Nothing on this tape hasn’t been done and redone by black-light poster owners worldwide for a decade-plus, but that doesn’t matter much. This tape is raw and joyous, a document of good folks blowing off steam after losing a job, or celebrating after getting another. Yet more fuel for my belief that improv noise is the real folk music right now, not the buffed-nail coffee-shop songs gumming up the works.
Time to drag out the deadest horse in the critical stable, the one with “objectivity is impossible” lashed into its side. I love Kemialliset Ystävät. Got every KY album in print, and I’ve spent a few shameful nights trolling eBay for the remainders. Even if this tape flat-out sucked, I’d call it confrontational. Since I’m calling it spectacular, expect it to be in the good-to-great range, depending on your tastes for this sort of thing.
This sort of thing being zoned-out stick rhythms, alien chimes, and yowls and yelps cut-and-pasted into drunken drone-scapes. Live-to-tape from Hyvinkää, Taju proves that Jan Anderzen should watch his heart-rate on stage, that his studio intricacies can’t be and don’t need to reproduced for a mind-blowing show, and that I should move to Finland. For the scattered fans of this Finnish business, this tape sounds more like a blissed-out Avarus orbiting their more glorious moments.
From here on out, please assume every tape covered in the column comes cloaked in hiss and piss, sounding like bee swarms clouding a sticky-pawed honeybear. Taju’s fuzzy as said bear, and all the better for it. The jazz skronks drown in it, and the crunchy, see-saw synth tones dissolve. Taju’s damn near a lost shoegaze classic.
And damn near a classic, period, at least in my book. It should qualify for a footnote in yours.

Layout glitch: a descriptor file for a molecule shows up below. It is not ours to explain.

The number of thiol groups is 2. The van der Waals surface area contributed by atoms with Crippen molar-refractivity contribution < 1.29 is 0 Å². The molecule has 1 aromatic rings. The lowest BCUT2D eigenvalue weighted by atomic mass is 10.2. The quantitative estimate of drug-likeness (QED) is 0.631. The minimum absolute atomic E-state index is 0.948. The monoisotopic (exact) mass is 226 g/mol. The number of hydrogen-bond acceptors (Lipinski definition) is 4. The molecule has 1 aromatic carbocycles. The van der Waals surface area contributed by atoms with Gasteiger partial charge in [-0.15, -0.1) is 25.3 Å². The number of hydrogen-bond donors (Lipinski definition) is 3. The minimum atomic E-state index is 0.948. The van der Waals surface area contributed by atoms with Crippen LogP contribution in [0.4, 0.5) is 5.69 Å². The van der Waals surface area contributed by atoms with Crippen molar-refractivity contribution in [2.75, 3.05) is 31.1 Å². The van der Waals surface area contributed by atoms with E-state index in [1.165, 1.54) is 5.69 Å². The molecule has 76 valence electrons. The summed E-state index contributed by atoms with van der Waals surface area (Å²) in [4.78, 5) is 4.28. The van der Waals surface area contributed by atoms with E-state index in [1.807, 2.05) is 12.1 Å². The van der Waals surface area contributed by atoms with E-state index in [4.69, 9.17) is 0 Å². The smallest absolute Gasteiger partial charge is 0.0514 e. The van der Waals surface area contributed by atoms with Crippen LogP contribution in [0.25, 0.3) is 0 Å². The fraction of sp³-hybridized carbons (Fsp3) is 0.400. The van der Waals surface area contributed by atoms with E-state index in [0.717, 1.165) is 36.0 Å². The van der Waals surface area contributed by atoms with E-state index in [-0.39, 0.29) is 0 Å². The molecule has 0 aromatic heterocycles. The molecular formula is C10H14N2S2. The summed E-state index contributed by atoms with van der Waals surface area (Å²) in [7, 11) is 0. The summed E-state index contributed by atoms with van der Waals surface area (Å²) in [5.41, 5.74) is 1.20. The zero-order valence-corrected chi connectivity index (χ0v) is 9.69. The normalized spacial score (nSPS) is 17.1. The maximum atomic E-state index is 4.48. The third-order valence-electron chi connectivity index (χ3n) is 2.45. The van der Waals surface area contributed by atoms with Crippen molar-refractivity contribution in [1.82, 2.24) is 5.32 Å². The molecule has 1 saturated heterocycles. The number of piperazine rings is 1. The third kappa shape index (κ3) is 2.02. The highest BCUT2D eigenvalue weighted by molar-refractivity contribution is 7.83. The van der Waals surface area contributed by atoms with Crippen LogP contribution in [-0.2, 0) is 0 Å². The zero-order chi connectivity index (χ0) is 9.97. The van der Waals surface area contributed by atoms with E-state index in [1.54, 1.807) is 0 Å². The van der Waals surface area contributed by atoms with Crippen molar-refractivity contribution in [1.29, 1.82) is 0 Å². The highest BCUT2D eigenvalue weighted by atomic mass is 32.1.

Smoking/ Not Smoking
[Object Recordings, 2005]
After some investigative work, during which I nearly destroyed the legal envelope this tape is folded in, the two cards glued on were found to be a two of hearts and a ten of diamonds. A message: 2+10 = 12 a.k.a midnight, a reference to moon-worshipping New York rooftop sessions this tape memorializes. Or hearts + diamonds = love and money, perhaps the object of these gatherings. Or more likely, spare cards + time = novel packaging with no further meaning, to my great frustration.
Forgive my numerological search; this tape encourages it. Davenport has rarely sounded more stream-lined, and given their past excesses, one suspects a motive. More minimal without a doubt, possibly a tribute to the Glass’ and Riley’s dwelling in the city’s lofts below. Definitely sky-gazing—witness the piece slowly unfold as the stars struggle to life one-by-one through the haze. The sci-fi shrieks conjuring radiophonic Sagan documentaries encourage astral interpretations too.
It may be cheap to say, but this is the most urban Davenport recording. Gone are the I-got-the-devil-in-me caterwauls, the back-porch strums, and hippie hand-drums. That fiddle’s now an honest-to-God violin. After overlooking grim Gotham realities, the band’s gone austere, mostly benefiting from the change of scenery. Not that I’m expect or want a wholesale change of sound. But it’s nice to know they’re capable of one.
By: Bryan Berge
Published on: 2006-01-12